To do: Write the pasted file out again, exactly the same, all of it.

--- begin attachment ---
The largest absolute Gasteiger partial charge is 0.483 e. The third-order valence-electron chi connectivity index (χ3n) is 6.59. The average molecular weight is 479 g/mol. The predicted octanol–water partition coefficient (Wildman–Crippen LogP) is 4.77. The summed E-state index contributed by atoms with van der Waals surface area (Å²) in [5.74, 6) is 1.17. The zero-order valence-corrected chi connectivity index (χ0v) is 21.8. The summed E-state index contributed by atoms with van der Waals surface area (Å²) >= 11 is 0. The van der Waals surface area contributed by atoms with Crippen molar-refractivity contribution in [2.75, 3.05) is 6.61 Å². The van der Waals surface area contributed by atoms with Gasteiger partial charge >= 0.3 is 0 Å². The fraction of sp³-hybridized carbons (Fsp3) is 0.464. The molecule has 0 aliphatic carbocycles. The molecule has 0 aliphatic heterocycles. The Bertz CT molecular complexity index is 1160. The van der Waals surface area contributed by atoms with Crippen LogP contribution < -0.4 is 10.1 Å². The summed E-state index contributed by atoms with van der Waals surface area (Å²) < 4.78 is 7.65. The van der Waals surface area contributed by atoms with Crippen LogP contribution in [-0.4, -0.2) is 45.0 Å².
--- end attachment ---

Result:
The largest absolute Gasteiger partial charge is 0.483 e. The third-order valence-electron chi connectivity index (χ3n) is 6.59. The average molecular weight is 479 g/mol. The predicted octanol–water partition coefficient (Wildman–Crippen LogP) is 4.77. The summed E-state index contributed by atoms with van der Waals surface area (Å²) in [5.74, 6) is 1.17. The zero-order valence-corrected chi connectivity index (χ0v) is 21.8. The summed E-state index contributed by atoms with van der Waals surface area (Å²) >= 11 is 0. The van der Waals surface area contributed by atoms with Crippen molar-refractivity contribution in [2.75, 3.05) is 6.61 Å². The van der Waals surface area contributed by atoms with Gasteiger partial charge >= 0.3 is 0 Å². The fraction of sp³-hybridized carbons (Fsp3) is 0.464. The molecule has 0 aliphatic carbocycles. The molecule has 0 aliphatic heterocycles. The Bertz CT molecular complexity index is 1160. The van der Waals surface area contributed by atoms with Crippen LogP contribution < -0.4 is 10.1 Å². The summed E-state index contributed by atoms with van der Waals surface area (Å²) < 4.78 is 7.65. The van der Waals surface area contributed by atoms with Crippen LogP contribution in [-0.4, -0.2) is 45.0 Å².